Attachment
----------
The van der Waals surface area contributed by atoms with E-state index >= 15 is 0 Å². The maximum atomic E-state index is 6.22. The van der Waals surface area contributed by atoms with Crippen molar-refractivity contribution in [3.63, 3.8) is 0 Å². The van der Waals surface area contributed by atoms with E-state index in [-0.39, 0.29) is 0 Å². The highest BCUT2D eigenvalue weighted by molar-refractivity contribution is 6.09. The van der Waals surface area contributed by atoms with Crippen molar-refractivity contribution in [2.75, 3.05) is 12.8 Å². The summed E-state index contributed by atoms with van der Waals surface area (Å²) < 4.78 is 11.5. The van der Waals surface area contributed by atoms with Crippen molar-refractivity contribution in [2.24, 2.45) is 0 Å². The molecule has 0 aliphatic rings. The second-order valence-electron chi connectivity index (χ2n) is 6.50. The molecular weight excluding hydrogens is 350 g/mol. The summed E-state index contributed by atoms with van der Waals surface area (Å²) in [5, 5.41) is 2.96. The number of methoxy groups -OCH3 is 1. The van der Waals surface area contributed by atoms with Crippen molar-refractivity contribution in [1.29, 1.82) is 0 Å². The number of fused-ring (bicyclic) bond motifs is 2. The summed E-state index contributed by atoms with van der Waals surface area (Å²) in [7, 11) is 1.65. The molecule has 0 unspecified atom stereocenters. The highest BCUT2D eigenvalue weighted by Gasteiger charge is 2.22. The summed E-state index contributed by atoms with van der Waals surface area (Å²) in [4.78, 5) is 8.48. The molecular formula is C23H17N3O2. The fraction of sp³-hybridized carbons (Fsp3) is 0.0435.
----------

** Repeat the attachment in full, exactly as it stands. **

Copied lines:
The van der Waals surface area contributed by atoms with E-state index >= 15 is 0 Å². The maximum atomic E-state index is 6.22. The van der Waals surface area contributed by atoms with Crippen molar-refractivity contribution in [3.63, 3.8) is 0 Å². The van der Waals surface area contributed by atoms with E-state index in [-0.39, 0.29) is 0 Å². The highest BCUT2D eigenvalue weighted by molar-refractivity contribution is 6.09. The van der Waals surface area contributed by atoms with Crippen molar-refractivity contribution in [2.75, 3.05) is 12.8 Å². The summed E-state index contributed by atoms with van der Waals surface area (Å²) < 4.78 is 11.5. The van der Waals surface area contributed by atoms with Crippen molar-refractivity contribution in [2.24, 2.45) is 0 Å². The molecule has 0 aliphatic rings. The second-order valence-electron chi connectivity index (χ2n) is 6.50. The molecular weight excluding hydrogens is 350 g/mol. The summed E-state index contributed by atoms with van der Waals surface area (Å²) in [5, 5.41) is 2.96. The number of methoxy groups -OCH3 is 1. The van der Waals surface area contributed by atoms with Crippen molar-refractivity contribution in [1.29, 1.82) is 0 Å². The number of fused-ring (bicyclic) bond motifs is 2. The summed E-state index contributed by atoms with van der Waals surface area (Å²) in [7, 11) is 1.65. The molecule has 0 unspecified atom stereocenters. The highest BCUT2D eigenvalue weighted by Gasteiger charge is 2.22. The summed E-state index contributed by atoms with van der Waals surface area (Å²) in [4.78, 5) is 8.48. The molecular formula is C23H17N3O2. The fraction of sp³-hybridized carbons (Fsp3) is 0.0435.